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Crowd-Sourced Photography Project Looks at Appalachia 50 Years After the War on Poverty

Map of Appalachia from the Appalachian Regional Commission

Map of Appalachia from the Appalachian Regional Commission

In the sixties, President Lyndon Johnson made Appalachia a primary target in his War on Poverty. Photographs that ran in magazines such as Life painted a desolate picture of a poverty-torn region, dirty children playing in dilapidated shacks. A half-century later, photographer, blogger, and CDS Certificate in Documentary Arts student Roger May is spearheading a project to craft a more nuanced view of modern Appalachia with a crowd-sourced collection of images from photographers working in the region. May is soliciting submissions for what he describes as an image archive of Appalachia “defined by its people as opposed to political legislation.” Readers can follow the evolution of the project, and view submission guidelines here, from May’s blog, Walk Your Camera.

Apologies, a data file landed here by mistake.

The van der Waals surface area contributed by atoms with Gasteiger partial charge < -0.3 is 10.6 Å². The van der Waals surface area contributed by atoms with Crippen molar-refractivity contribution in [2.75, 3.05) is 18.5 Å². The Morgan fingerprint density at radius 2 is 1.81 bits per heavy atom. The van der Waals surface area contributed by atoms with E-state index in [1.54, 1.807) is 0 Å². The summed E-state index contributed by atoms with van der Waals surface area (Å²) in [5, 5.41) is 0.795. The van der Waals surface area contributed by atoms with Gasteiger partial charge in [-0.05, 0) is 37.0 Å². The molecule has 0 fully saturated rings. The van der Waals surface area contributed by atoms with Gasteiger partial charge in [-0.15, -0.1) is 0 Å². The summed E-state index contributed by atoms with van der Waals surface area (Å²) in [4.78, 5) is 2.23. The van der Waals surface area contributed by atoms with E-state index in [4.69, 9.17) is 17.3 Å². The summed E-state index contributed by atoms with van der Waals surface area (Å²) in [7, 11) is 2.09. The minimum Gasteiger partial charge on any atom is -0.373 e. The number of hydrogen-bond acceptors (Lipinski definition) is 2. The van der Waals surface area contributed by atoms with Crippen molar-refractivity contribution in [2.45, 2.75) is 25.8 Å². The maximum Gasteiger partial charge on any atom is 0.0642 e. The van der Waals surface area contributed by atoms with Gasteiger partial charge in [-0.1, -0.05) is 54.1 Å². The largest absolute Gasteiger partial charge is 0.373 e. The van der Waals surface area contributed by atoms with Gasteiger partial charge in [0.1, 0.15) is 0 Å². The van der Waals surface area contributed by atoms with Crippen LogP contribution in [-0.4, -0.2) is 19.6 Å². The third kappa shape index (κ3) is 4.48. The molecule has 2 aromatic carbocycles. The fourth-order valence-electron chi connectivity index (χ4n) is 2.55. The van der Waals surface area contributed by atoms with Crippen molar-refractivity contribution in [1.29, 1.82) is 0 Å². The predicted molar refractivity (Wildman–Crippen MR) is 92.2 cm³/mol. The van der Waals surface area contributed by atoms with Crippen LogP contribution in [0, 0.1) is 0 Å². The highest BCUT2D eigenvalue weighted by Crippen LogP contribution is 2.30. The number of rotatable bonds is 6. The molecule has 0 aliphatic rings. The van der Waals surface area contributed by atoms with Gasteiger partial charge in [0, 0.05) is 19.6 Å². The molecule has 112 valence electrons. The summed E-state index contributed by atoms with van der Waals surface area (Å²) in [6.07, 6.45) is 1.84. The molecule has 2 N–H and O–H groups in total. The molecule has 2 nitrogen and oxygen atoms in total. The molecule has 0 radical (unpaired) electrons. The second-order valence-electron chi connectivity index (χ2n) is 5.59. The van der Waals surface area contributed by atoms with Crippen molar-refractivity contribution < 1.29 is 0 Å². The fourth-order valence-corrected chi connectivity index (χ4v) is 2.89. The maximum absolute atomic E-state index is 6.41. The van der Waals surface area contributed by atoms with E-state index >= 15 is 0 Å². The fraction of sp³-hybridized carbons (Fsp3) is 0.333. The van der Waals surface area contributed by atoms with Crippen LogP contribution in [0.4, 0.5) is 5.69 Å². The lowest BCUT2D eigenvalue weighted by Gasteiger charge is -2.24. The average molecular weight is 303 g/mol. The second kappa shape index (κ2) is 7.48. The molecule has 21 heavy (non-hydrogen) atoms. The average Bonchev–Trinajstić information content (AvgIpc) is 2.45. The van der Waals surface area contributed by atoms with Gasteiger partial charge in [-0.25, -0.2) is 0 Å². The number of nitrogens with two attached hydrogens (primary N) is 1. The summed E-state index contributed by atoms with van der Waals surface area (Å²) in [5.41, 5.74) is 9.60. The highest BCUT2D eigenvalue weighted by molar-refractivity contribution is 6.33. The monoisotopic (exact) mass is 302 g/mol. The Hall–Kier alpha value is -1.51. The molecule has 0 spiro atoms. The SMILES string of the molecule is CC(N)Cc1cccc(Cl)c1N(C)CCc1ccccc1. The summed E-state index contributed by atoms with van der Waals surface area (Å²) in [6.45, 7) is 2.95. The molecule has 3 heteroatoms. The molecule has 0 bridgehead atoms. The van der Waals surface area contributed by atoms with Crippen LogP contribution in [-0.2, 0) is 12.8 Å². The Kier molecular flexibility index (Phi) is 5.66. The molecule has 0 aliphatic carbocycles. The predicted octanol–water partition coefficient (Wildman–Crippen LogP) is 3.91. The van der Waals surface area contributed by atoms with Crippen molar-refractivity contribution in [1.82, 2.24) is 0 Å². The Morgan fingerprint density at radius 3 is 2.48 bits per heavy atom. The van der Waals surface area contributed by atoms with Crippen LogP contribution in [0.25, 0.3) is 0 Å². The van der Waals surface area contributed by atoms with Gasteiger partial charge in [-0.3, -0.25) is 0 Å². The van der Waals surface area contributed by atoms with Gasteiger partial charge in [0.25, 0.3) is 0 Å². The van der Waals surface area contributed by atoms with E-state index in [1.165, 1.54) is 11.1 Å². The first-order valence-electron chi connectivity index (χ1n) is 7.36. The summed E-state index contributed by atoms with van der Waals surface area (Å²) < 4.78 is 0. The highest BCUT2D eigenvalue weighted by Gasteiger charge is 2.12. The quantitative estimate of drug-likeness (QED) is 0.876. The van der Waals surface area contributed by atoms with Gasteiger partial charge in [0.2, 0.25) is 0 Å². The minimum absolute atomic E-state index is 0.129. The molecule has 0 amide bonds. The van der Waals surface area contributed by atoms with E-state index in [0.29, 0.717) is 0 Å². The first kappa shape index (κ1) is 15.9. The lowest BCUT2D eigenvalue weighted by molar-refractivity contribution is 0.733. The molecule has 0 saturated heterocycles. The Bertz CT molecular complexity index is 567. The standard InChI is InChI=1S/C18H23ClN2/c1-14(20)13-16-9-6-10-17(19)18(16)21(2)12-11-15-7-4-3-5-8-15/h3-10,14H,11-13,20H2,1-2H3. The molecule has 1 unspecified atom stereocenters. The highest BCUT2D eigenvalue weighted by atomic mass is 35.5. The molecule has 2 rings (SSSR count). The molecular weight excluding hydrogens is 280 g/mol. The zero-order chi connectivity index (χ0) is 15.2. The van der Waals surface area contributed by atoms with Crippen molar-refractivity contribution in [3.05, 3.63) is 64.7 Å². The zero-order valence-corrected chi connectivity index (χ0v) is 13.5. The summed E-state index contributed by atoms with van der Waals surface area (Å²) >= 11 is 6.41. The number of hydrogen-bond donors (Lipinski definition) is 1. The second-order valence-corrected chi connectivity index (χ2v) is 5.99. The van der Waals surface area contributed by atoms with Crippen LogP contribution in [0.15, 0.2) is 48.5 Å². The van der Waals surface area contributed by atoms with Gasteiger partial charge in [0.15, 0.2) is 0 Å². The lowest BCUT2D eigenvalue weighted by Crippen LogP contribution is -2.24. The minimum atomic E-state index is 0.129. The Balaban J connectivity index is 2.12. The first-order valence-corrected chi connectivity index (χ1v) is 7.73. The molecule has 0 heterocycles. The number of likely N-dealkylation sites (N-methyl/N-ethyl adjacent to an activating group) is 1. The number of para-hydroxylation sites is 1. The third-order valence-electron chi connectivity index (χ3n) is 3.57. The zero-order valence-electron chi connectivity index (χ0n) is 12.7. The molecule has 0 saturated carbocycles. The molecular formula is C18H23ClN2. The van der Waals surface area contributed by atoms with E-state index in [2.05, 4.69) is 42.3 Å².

“Many of the War on Poverty photographs, whether intentional or not, became a visual definition of Appalachia,” May writes. “These images have often drawn from the poorest areas and people to gain support for the intended cause, but unjustly came to represent the entirety of the region while simultaneously perpetuating stereotypes.”

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